Dr. Lynn has published more than 250 professional articles. Her dozen books include The Handbook for Mortals, a guide for the public; The Common Sense Guide to Improving Palliative Care, an instruction manual for clinicians and managers seeking to improve quality; and, Sick to Death and Not Going to Take it Any More!, an action guide for policymakers and advocates.  She is a member of the Institute of Medicine and of the National Academy of Social Insurance, a fellow of the American Geriatrics Society and The Hastings Center, and a master of the American College of Physicians.  She received her MD from Boston University.


Dr. Paul Van de Water Discusses Recommendations to Stabilize the Federal Debt, Including Recommendations for Reforms to Medicare and Social Security (January 17, 2013)

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In this 34 minute podcast Dr. Paul Van de Water explains the Center on Budget and Policy Priorities' recent call for an additional $1.5 trillion in budgetary savings to stabilize the federal debt at 73% of the GDP.  He discusses the revenue option of limiting individual tax deductions.  On the spending side, savings from Medicare drug pricing and greater beneficiary means testing are discussed and more generally whether Medicare cost growth, comparatively modest over the past three years, will pesist as the national economy recovers.  Dr. Van de Water explanis the merits of applying chained CPI (Consumer Price Index) to index Social Security benefits (to generate additional federal savings) and raising Social Security taxes without limit on annual earnings (currently annual income is taxed up to $113k).  Finally, Dr. Van de Water discusses the problem/s with applying "dynamic scoring" to Congressional Budget Office scoring.            

Dr. Paul N. Van de Water is a Senior Fellow at the Center on Budget and Policy Priorities where he Pvandewater_standard[1] specializes in Medicare, Social Security, and health coverage issues.  Previously he was Vice President for Health Policy at the National Academy of Social Insurance and from 2001 to 2005 served as Assistant Deputy Commissioner for Policy at the Social Security Administration.  Dr. Van de Water worked for over 18 years at the Congressional Budget Office in a variety of capacities.  He was graduated from the Massachusetts Institute of Technology with a Ph.D. in economics.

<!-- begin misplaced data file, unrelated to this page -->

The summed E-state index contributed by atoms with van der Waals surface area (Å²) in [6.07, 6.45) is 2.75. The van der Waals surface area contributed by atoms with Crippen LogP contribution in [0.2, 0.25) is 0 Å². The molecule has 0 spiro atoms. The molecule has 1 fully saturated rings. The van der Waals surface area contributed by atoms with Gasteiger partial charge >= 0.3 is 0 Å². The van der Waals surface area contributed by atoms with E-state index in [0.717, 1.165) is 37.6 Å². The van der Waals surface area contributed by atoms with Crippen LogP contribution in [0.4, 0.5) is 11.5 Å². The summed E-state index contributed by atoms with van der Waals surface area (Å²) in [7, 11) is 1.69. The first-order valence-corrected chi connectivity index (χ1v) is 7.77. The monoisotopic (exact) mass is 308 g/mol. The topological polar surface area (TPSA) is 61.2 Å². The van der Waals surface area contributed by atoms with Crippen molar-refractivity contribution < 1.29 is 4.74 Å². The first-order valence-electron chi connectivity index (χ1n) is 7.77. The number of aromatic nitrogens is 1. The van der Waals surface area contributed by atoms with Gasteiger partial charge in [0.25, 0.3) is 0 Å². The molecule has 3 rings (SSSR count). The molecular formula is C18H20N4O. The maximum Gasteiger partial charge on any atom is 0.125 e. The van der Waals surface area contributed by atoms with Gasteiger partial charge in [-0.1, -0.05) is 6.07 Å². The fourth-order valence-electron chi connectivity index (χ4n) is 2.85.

Interview With Sarah Kliff and Amy Lotven on What Medicare and Medicaid Reforms Might We See in 2013 (January 8, 2013)

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Since the remedy to the "fiscal cliff" did not include structural reforms to Medicare and Medicaid and since Congressional Republicans will call for entitlement savings during the upcoming debt ceiling debate and beyond, Ms. Sarah Kliff, Health Reporter for The Washington Post and Ms. Amy Lotven, Editor/Reporter for Inside Health Policy, discuss what reforms to Medicare and Medicaid are on the table during this session of the 113th Congress. During this 32 minute podcast raising the Medicare eligibility age from 65 to 67, Medicare means testing, the Medicare Independent Payment Advisory Board, the Medicare Sustainable Growth Rate (the "doc fix"), reforms to the Medicaid program and other related issues to reduce federal health care spending are discussed.

Sarah-kliffSarah Kliff covers health policy for the Washington Post. Previously, Sarah wrote for Politico, where she authored Politico Pulse. Prior to Politico, Sarah was a staff writer at Newsweek covering national politics. She is the recipient of fellowships from the Kaiser Family Foundation and USC Annenberg School of Journalism.


Amy-lotvenAmy Lotven has been for the past five years a health policy editor and reporter at Inside Health Policy.  She has worked previously for newspapers in New Mexico, New York and North Carolina. She did her journalism training at Baruch College.